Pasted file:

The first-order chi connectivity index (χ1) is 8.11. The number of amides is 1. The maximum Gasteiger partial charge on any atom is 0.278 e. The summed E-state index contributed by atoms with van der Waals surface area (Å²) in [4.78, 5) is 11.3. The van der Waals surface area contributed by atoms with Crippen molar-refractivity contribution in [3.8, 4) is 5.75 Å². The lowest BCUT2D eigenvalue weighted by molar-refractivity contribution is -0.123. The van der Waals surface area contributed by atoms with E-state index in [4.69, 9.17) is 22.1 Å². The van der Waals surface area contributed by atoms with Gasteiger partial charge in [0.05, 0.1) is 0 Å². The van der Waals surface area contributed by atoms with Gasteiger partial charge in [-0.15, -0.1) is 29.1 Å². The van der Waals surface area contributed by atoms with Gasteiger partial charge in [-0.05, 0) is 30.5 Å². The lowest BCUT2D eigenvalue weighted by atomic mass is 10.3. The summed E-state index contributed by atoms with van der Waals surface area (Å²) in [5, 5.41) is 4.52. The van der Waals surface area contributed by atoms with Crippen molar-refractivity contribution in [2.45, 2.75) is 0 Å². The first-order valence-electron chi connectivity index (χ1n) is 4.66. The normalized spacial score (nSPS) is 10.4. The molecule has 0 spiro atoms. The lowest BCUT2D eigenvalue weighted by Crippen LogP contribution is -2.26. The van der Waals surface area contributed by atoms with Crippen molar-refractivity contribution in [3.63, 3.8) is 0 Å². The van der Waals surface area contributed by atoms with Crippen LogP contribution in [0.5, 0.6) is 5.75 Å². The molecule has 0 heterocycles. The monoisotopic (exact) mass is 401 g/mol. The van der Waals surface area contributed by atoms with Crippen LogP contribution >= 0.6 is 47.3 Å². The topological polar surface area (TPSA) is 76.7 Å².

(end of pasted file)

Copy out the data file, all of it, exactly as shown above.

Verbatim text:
The first-order chi connectivity index (χ1) is 8.11. The number of amides is 1. The maximum Gasteiger partial charge on any atom is 0.278 e. The summed E-state index contributed by atoms with van der Waals surface area (Å²) in [4.78, 5) is 11.3. The van der Waals surface area contributed by atoms with Crippen molar-refractivity contribution in [3.8, 4) is 5.75 Å². The lowest BCUT2D eigenvalue weighted by molar-refractivity contribution is -0.123. The van der Waals surface area contributed by atoms with E-state index in [4.69, 9.17) is 22.1 Å². The van der Waals surface area contributed by atoms with Gasteiger partial charge in [0.05, 0.1) is 0 Å². The van der Waals surface area contributed by atoms with Gasteiger partial charge in [-0.15, -0.1) is 29.1 Å². The van der Waals surface area contributed by atoms with Gasteiger partial charge in [-0.05, 0) is 30.5 Å². The lowest BCUT2D eigenvalue weighted by atomic mass is 10.3. The summed E-state index contributed by atoms with van der Waals surface area (Å²) in [5, 5.41) is 4.52. The van der Waals surface area contributed by atoms with Crippen molar-refractivity contribution in [2.45, 2.75) is 0 Å². The first-order valence-electron chi connectivity index (χ1n) is 4.66. The normalized spacial score (nSPS) is 10.4. The molecule has 0 spiro atoms. The lowest BCUT2D eigenvalue weighted by Crippen LogP contribution is -2.26. The van der Waals surface area contributed by atoms with Crippen molar-refractivity contribution in [3.63, 3.8) is 0 Å². The van der Waals surface area contributed by atoms with Crippen LogP contribution in [0.5, 0.6) is 5.75 Å². The molecule has 0 heterocycles. The monoisotopic (exact) mass is 401 g/mol. The van der Waals surface area contributed by atoms with Crippen LogP contribution >= 0.6 is 47.3 Å². The topological polar surface area (TPSA) is 76.7 Å².